“Just like in the real world, if you buy land and don’t do anything about it, the return is low,” says Gord. “If you want to put your capital on land, it’s a high-risk, high-return investment, but if you don’t build on land, it’s riskier.”

For those considering a purchase, “On the fundamentals side, fundamentals are still strong and global development is still strong,” Gaynor said. And with prices so much lower than at their peak, virtual real estate is a ‘now is the time’.

Back in the real world, simplicity and security are hot topics in home automation, rising to the top of buyers’ wish lists.

Natalia Miyar Atelier founder Natalia Miyar said in a panel titled “The Future of Home Design and Automation” that “At the heart of every project is the client brief, ensuring that the client’s demands are met. That’s it,” he said. ‘ And increasingly, she said, that means sophisticated and simple solutions.

“Our clients want the simplest controls. The era of iPads in every room no longer works for them. They want an on and off button.” she said.

Mansion Global’s Rory Glaeseman discusses the future of home automation with Natalia Miyar (Natalia Miyar Atelier), Francis Nicdao (Pembrooke & Ives) and Jaqui Seerman (Jaqui Seerman Design).

Jaqui Seerman, CEO of Jaqui Seerman Design, says in California, “Our customers are definitely looking outward when it comes to home automation.” “The exterior of the house, the fire pit, the pool lights, the music, all kinds of ambient lighting. They’re all equally important.”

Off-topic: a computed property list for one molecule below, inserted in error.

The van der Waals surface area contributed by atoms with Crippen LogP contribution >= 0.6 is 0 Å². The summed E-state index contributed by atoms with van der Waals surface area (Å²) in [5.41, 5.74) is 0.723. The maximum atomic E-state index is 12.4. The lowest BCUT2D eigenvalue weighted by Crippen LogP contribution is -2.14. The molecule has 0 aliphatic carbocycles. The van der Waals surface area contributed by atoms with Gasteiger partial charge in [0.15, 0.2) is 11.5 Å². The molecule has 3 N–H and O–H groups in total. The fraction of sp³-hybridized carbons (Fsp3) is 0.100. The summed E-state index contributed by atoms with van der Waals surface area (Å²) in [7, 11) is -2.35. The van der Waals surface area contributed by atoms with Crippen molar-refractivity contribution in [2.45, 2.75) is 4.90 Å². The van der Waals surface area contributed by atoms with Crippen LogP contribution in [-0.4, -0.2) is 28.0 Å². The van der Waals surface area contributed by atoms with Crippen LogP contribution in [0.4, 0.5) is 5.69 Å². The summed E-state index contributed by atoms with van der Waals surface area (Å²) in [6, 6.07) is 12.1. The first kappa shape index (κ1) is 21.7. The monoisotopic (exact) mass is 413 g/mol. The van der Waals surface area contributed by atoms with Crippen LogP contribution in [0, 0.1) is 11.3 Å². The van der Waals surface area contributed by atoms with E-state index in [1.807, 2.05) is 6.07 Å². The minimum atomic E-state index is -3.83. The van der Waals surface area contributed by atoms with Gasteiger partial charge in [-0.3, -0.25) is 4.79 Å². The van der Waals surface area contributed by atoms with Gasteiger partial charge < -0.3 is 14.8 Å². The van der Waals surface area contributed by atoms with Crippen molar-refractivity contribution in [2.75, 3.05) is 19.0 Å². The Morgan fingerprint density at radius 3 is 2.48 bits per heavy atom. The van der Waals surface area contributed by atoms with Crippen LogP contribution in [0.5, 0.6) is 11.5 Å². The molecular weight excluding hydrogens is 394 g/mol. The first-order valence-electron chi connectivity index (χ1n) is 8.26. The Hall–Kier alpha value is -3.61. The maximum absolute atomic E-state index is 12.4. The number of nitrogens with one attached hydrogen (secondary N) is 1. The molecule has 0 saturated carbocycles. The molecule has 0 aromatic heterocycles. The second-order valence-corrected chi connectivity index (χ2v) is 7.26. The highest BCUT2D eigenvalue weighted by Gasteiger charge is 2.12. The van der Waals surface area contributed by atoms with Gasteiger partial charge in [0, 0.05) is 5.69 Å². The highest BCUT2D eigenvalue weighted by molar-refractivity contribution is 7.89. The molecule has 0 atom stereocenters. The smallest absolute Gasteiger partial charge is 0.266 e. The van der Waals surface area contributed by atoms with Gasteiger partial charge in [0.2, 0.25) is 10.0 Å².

Simplicity also reigns in the great outdoors. “Everybody wants a very light touch where they can access everything from their phone without having to run around the yard,” she added. Sheerman said he hopes to control automation with fingerprints.

According to Francis Nicdao, principal and chief creative officer at Pembrooke & Ives, security is becoming more and more important among clients. “It’s very important these days. [clients] sleep at night ”

And with a more peaceful sleep on a carefully managed security card, it’s no surprise that there’s also a renewed focus on primary bedroom suites.

“Maybe parents want to get away from their children. I don’t know what it is,” Nikdao said. “But most importantly, the master bedroom has become something of a command station, managing things like security and lighting. [It’s] It’s a sort of escape or method to keep an eye on your kingdom.

In the world of sustainability, “sustainable luxury is here to stay,” says Scott Morris, director of carbon sequestration at Marisol Malibu. “These are Tesla and Patagonia at home.”

Green buildings are often thought of as frugal, but “I think that’s completely wrong,” says Aandreas M. Benzing, founder of AM Benzing Architects, who calls it “zero energy/passive home innovation.” Added in the titled dialogue.

“For luxury, I think it’s a must,” he said. There’s no reason why you can’t build something beautiful and bigger. ”